A software application on a mobile device, or within a mobile wallet, that enables a contactless payment by linking a single payment credential (e.g. credit or debit) through a specific payment card network.
Payment card network
A network that enables acceptance of credit and/or debit cards bearing the network’s brand by providing connections between merchants, acquirers and financial institutions that issue payment cards. In Canada, there are currently six payment card networks: American Express Canada, Discover, The Exchange, Interac, Mastercard Canada and Visa Canada.
The data that is required to complete a contactless payment (e.g. identifying information for the specific payment network, issuer, and cardholder) that is stored securely and accessed by a payment applet or token associated with a payment applet.
A company (often a third party) used by a merchant to access a payment card network. Also see Acquirer.
Refers to transactions made when the cardholder is present in person and presents the card for the transaction. The card is inserted in a payment terminal, swiped or, in the case of contactless payment, held near the payment terminal.
Rate charged for transactions that are eligible for the lowest merchant discount rate for that category of card, under the terms of the merchant’s contract. Generally these are point-of-sale transactions involving a PIN to verify the cardholder’s approval of the transaction. Premium cards generally attract higher rates than the qualified rate.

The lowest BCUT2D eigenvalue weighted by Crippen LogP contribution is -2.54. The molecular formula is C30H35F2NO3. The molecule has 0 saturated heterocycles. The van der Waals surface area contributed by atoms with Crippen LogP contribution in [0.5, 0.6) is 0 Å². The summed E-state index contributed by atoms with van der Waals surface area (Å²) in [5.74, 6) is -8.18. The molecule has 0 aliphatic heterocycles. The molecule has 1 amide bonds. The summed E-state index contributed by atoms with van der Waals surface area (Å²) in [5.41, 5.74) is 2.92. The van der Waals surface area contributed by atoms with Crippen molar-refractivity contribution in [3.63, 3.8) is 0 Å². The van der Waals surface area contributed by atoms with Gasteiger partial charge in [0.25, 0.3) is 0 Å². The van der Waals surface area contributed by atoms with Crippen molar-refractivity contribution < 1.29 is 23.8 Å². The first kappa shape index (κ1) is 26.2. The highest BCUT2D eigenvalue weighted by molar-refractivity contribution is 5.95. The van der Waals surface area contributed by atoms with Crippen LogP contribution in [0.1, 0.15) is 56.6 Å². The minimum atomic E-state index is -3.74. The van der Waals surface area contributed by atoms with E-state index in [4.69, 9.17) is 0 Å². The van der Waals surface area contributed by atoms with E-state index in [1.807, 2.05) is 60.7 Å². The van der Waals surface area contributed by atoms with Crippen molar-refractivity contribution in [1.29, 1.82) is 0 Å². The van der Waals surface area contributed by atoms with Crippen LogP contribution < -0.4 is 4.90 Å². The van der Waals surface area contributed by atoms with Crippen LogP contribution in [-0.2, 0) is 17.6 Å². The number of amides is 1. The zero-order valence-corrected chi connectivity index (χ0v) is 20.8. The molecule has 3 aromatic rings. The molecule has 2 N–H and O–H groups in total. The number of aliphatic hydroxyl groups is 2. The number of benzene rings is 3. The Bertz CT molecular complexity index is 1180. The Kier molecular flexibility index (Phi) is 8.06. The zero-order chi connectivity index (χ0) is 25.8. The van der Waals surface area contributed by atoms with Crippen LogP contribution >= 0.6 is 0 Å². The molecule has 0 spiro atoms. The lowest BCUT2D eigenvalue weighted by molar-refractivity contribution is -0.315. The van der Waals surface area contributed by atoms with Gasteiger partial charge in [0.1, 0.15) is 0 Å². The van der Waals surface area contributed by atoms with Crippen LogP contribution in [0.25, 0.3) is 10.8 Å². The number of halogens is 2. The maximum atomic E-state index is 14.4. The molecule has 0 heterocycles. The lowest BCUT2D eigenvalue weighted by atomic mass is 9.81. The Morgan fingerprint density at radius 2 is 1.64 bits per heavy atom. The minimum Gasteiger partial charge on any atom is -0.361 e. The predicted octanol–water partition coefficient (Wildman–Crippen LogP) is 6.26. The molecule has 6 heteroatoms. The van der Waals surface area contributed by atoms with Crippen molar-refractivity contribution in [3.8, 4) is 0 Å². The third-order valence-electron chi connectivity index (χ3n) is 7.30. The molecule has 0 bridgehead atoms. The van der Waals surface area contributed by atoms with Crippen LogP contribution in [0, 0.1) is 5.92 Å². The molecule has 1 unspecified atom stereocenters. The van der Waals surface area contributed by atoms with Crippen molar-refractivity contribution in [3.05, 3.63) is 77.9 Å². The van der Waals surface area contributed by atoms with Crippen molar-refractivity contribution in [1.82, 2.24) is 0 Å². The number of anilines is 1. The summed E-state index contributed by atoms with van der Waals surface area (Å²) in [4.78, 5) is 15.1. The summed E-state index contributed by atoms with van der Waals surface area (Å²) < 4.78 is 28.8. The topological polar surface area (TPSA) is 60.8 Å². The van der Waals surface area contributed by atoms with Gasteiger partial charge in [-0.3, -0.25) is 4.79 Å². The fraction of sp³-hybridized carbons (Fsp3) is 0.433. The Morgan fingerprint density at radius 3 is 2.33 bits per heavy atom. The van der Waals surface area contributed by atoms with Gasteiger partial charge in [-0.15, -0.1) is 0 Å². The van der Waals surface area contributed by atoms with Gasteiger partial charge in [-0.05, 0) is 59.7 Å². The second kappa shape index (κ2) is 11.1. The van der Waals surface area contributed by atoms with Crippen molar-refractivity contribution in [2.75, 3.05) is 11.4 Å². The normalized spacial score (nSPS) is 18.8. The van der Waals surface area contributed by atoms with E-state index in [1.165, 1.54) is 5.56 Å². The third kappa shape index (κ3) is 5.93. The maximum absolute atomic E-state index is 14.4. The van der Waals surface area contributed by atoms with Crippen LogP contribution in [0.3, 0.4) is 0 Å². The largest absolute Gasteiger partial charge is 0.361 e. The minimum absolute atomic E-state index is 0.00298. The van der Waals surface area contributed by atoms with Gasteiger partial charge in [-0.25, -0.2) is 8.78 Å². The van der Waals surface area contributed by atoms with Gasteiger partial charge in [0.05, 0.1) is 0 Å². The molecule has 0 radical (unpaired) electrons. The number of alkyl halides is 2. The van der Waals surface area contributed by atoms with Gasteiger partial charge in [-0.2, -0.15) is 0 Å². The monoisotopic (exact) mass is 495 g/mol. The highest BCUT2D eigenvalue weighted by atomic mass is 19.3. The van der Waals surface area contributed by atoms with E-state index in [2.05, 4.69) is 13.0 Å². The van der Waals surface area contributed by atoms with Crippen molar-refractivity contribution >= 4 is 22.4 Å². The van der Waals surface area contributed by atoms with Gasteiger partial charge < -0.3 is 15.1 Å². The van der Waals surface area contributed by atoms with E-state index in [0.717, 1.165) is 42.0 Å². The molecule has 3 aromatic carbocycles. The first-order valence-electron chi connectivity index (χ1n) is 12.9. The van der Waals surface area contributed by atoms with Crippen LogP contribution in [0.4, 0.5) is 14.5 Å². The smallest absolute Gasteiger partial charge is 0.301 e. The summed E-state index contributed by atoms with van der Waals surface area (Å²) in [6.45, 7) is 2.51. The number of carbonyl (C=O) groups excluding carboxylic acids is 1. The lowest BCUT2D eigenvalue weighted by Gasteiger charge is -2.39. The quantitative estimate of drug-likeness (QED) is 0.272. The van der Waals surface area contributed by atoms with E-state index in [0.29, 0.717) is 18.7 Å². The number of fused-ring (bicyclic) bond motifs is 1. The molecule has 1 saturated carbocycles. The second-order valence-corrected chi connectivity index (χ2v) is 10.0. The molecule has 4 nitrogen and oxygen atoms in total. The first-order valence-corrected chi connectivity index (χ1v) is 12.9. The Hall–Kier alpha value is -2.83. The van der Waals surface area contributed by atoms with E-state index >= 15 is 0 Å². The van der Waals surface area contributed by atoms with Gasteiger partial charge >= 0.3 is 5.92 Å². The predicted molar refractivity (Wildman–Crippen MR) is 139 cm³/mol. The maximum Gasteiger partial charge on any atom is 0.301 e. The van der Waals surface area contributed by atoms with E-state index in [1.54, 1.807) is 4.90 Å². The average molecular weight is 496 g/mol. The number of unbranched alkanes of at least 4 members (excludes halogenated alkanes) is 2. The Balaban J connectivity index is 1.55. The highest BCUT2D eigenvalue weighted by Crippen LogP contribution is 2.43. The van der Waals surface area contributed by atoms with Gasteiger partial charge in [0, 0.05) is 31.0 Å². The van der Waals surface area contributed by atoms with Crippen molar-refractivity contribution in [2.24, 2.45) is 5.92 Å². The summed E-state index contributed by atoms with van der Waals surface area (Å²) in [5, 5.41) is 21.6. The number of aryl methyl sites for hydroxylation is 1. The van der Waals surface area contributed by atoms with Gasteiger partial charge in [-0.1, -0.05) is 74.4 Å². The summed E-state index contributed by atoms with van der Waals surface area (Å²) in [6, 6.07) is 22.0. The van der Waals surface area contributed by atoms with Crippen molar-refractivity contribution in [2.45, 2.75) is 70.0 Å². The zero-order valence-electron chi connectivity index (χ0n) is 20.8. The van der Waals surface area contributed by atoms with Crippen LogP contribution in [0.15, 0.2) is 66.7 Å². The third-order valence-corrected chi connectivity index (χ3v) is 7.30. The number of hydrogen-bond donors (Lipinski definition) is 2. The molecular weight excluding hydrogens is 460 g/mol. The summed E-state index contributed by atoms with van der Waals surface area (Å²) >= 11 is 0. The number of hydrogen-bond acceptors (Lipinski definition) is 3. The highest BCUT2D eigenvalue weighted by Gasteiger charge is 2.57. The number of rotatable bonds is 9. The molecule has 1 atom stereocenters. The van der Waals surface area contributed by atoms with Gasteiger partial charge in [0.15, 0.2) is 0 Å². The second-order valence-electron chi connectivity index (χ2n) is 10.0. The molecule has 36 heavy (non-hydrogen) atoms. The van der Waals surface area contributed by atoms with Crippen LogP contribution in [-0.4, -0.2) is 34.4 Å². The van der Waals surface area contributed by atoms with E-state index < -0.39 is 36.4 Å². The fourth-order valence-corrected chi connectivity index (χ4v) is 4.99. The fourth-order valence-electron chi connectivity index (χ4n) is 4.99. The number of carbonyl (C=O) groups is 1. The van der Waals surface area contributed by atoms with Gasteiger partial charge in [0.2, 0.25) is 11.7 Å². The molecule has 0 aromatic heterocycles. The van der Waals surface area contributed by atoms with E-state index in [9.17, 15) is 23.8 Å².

Refers to transactions other than in a point-of-sale environment, such as purchases made over the Internet or by phone. Also referred to as card not present transactions.
Funds that an acquirer requires a merchant to maintain in an account to support the payment card services and manage risk—for example, in the event that the merchant ceased business operations. Minimum balance for the reserve account will depend on such factors as volume of transactions and category of business.
Process of adjusting merchants’ accounts to reflect the funds due to them for card transactions. Most acquirers settle the gross amount and collect fees periodically. Settlement can occur on the date of the transactions or up to several days afterwards, depending on the acquirer and the merchant’s financial institution.
Three-party payment card model
Consists of a cardholder (the customer), a merchant and a financial institution operating a payment card network. Since the same financial institution issues cards to cardholders and acts as the payment processor, there is no need for an interchange fee.